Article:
Read the website Joker gave you. Plainfield marketed at least a few guns in the. You may need to pull the block and piston a bit more often to clean the port. Runs like a top and very accurate. It looks to be a very stylized S in a circle. Second generation carbines were produced with double operating rod springs which wasn't accepted by carbine lovers so it got a poor reputation.
My Inland is leaps and bounds above the Plainfield in every way, however. They will refuse to work together. The new-made Inland, however, has advantages more practical rather than sentimental. The web pages currently online for Universal are sorely in need of an overhaul and update. In addition, a taller front sight would lower bullet impacts. I have an older Universal that my Dad bought in the mid 60's. One problem I have is that when putting a mag in with the action open, the first round always starts stovepiping, just with the pressure of inserting it.
Look for a review of the revised carbine next year. I have a Plainfield Machine carbine, which is roughly about as good as an early Universal, and it shoots okay. It's not that hard to figure out, though. Just learned to do the work myself. Then, once I receive it, is off to replace parts and turn it into an M1A1 Paratrooper Carbine.
I've had Carbines since the early 1960's. If the hybrid design was flawed to the degree some have claimed no company would have survived this long making only their hybrid carbines. The second iteration is acceptable overall; it is the third iteration that revealed some serious problems which were caused by changes in material quality and cost-saving design features. It may be an easy fix that I don't know. However it is best to steer away from the later models with the 'skeletonized' op-rod. The number of changes implemented by Universal over that time has made reconstructing the history of their carbines a real challenge. It should atleast be 40 or better.
Many ammunition manufacturers make softpoint or hollowpoint. The changes included the use of cast parts with improper hardening of both cast parts and parts milled from forged steel. Enough so that manufacturing brand new carbines has become economically viable, given the market demand: we can now buy a brand-new M1 carbine for about the average cost of a used one. Keep in mind Universal existed from 1962-1984 manufacturing over 480,000 carbines. Consider upgrading your membership for less than a box of bullets! I do have a couple of questions for you. The left side of the sighting groove relieved into the forearm is much higher than the right side, almost completely eclipsing the left sight protector.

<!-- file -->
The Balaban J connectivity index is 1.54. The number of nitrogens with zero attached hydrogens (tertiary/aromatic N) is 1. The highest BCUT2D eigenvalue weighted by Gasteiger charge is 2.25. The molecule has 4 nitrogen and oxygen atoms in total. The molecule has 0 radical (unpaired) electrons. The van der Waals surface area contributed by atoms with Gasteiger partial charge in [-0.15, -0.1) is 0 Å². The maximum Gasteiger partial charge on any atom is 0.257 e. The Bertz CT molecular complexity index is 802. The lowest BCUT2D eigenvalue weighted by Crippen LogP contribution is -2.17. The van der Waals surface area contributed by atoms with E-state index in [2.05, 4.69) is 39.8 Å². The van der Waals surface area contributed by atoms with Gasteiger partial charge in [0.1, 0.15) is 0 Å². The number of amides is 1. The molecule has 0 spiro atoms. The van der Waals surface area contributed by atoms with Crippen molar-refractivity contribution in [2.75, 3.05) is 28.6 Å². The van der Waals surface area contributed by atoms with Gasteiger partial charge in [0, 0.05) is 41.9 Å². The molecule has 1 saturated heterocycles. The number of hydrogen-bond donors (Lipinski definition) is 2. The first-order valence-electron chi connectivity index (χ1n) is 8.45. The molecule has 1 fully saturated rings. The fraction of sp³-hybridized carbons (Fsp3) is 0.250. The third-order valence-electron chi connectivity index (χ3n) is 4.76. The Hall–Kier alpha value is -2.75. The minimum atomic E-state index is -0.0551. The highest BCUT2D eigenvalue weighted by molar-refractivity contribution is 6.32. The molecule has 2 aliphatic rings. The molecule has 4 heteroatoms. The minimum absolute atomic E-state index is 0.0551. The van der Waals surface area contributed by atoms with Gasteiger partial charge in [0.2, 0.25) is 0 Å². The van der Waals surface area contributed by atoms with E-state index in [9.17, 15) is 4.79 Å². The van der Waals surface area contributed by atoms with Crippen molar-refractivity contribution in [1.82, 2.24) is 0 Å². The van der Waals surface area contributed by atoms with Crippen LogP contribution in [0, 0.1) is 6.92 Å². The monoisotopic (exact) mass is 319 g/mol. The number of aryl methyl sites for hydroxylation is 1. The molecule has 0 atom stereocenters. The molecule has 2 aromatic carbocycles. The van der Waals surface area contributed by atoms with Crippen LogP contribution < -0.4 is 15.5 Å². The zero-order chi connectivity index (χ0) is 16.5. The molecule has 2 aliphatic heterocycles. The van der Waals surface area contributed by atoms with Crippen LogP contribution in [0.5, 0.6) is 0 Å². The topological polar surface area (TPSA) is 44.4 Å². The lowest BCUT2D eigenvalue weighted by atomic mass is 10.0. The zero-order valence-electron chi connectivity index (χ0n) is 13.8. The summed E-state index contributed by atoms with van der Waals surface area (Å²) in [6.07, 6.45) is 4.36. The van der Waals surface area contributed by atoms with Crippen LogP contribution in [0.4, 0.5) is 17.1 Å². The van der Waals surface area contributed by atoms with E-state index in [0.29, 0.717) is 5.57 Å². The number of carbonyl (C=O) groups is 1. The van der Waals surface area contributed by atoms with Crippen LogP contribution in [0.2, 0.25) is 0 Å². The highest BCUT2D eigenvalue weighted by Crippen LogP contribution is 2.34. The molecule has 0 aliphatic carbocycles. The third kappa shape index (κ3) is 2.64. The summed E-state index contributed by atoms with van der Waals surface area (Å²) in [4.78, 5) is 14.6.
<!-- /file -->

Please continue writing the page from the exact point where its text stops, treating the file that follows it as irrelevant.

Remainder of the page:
Failure of the slide to fully travel Its a clogged port man. The third generation resulted in the skeletonized op rod. I am sure it will hold up well as a rifle for the revolution if things deteriorate that badly. How many have you owned before and which issues did you have? If you have the part make sure you get to see a picture of the one you want first. Today is the very first time she ever fired a gun, and I had her shoot a. So the quality of the rifles suffered, and in the case of the Universal, suffered greatly. When fitting carbing magazines, J-B Weld is your friend.
If you have a family in the house or close neighbors there is a real concern that you could kill somebody else due to all the walls that bullet will plow through after a miss. We must have been shooting some of his old surplus stuff which is long shot up now. The wrong style of slide will not hold the bolt. Absent detailed records kept at the locations and times during the manufacturing process determining when a firearm was assembled into a complete firearm or a date when it was ready to be sold is next to impossible. The single most significant aid to identifying when a stock and handguard set were completely finished and ready to be assembled onto a carbine began in late 1962. I ordered a replacement synthetic stock, and I have some duracoat. In 1978 Abe Seiderman authored a notice that went out to many different distributors and customers due to the damage caused to the Universal Firearms brand name with the carbines built under Universal Container Corp.
As indicated above, the lowest number on the left side of the production receivers seen so far is 11. I've had a Universal for several years, and it shoots just fine, and has never been a problem. With 3 websites and over 250 web pages that keep growing that update may be awhile. The patent was issued September 1980 Patent 4,220,071. This thing would definitely benefit from a forward scout type rail and a red dot raised up a bit. Any doubts whatsoever should be addressed by examination of the carbine by a competent gunsmith.